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Does anybody know, if closures will be in Java 7?

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Seems like closures are back: puredanger.com/tech/2009/11/18/closures-after-all –  Trunk Javastic Nov 19 '09 at 10:48
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<sigh> oh Java, you used to be so cool, what happened? –  maerics Jun 23 '11 at 17:20
    
I'm voting to close with a newer question since it will be more up to date with future features - possible duplicate of Closure in Java 7 –  nawfal Jul 5 at 7:35

6 Answers 6

up vote 13 down vote accepted

At Devoxx 2008, Mark Reinhold made it clear that closures will not be included in Java 7.


Wait! Closures will be included in Java 7. Mark Reinhold announced this reversal at Devoxx 2009.


Belay that! Closures (lambda expressions) have been deferred until Java 8. Follow Project Lambda (JSR 335) for more information.

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Thank you for keeping this answer up-to-date! –  Garrett Hall Jan 26 '12 at 14:21

It is unknown until the Java SE 7 JSR is created (presumably by Danny Coward) and an expert group is formed and the contents selected.

My Java 7 page is a good collection of links about Java 7 in general and has links to all of the closures proposals and blog entries:

http://tech.puredanger.com/java7#closures

And I maintain a Java 7 link blog where you can find links on closures and other stuff at:

http://java7.tumblr.com

And you might find my Java 7 Predictions blog post to be interesting as well if you want my opinions: http://tech.puredanger.com/2008/08/02/java7-prediction-update/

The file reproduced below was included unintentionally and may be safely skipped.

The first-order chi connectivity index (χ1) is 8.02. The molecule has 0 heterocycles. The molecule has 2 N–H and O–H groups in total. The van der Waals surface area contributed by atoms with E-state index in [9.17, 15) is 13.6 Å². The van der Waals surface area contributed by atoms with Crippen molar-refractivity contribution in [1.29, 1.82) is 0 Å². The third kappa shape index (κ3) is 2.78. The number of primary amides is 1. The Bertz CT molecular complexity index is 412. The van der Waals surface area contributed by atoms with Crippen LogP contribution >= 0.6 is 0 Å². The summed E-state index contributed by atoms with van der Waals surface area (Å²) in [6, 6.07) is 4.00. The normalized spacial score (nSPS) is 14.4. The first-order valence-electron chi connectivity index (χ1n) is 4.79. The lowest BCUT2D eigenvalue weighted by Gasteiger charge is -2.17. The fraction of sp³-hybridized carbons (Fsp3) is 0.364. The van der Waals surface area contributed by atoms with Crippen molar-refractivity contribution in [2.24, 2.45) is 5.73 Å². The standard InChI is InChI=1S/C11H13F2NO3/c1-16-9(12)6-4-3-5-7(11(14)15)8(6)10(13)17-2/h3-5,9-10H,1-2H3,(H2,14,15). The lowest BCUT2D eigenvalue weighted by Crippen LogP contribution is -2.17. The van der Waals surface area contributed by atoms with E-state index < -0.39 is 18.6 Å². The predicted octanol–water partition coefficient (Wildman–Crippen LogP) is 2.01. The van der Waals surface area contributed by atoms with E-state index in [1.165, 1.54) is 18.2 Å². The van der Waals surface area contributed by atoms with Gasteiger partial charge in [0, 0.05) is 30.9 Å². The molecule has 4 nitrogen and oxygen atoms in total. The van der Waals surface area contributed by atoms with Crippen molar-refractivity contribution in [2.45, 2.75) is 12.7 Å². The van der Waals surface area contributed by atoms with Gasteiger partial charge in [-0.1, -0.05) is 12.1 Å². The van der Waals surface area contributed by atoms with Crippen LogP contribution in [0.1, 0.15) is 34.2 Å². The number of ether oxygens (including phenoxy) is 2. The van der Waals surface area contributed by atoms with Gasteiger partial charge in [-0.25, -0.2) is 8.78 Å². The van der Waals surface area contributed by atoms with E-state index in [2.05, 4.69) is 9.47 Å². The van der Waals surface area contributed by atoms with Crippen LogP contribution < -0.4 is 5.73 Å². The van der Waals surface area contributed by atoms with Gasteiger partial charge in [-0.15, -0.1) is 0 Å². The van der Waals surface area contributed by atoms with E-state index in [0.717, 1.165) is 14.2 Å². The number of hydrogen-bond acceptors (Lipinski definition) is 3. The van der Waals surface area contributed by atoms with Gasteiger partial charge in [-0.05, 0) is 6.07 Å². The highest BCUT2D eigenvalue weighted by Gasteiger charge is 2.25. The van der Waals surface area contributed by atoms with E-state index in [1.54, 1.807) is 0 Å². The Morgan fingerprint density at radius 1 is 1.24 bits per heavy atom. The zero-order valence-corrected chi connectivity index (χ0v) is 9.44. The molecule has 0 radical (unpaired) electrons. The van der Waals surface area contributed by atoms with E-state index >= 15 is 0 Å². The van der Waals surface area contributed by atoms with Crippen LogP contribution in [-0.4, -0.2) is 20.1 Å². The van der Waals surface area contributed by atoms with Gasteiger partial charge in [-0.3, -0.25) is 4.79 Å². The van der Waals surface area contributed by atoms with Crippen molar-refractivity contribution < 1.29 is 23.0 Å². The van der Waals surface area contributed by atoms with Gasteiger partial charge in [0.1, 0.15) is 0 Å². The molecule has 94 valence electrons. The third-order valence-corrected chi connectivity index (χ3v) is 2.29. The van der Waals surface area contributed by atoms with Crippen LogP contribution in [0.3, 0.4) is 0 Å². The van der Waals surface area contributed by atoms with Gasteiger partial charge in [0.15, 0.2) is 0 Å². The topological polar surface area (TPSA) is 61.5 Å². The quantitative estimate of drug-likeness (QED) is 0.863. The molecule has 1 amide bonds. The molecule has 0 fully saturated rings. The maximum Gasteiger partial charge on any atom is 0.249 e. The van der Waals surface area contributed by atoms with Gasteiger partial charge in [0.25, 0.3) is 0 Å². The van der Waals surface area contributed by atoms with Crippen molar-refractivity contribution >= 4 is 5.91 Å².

UPDATE: Mark Reinhold stated at Devoxx in Dec. 08 that closures will NOT be included in Java 7 due to a lack of consensus on how to implement.

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Great links, thanks for your work! –  Trunk Javastic Sep 22 '08 at 19:26

There are currently several competing proposals, BGGA, CICE, among others. Unfortunately, a heated debate remains over the best approach. As a result it is unlikely at this point that closures will make it into Java 7, due to the conservative nature of the acceptance process.

The key problem here is that it can be very difficult to add features to a pre-existing language, without inadvertently introducing significant complexity. This was the experience with Generics in Java 1.5, and many are concerned that it would be compounded with the introduction of closures.

My advice is that if you really want to have access to modern language features like closures, but wish to stay within the Java ecosysteym, you should take a look at Scala.

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Groovy also supports closures. –  Rui Vieira Feb 10 '09 at 21:13
    
+1: I totally agree: adding closures would make the language more complex and if one really wants to use them one can use Scala. –  Giorgio Jan 21 '12 at 20:15

Groovy is the best Java alternative I've seen that includes features of dynamic languages including closures, run-time class extension, etc. While Ruby has a slight design advantage imho, I'd have to say the fact that Groovy compiles into Java byte-code and interacts with Java without ANY interface code is a huge plus that can't be ignored.

http://groovy.codehaus.org

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Apparently Closures will not be in Java 7. See this and this.

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Closure won't definitively be present in Java 7, but if you are looking for a lighter solution to have closure in java right now check out how they have been implemented in the lambdaj library:

http://code.google.com/p/lambdaj/wiki/Closures

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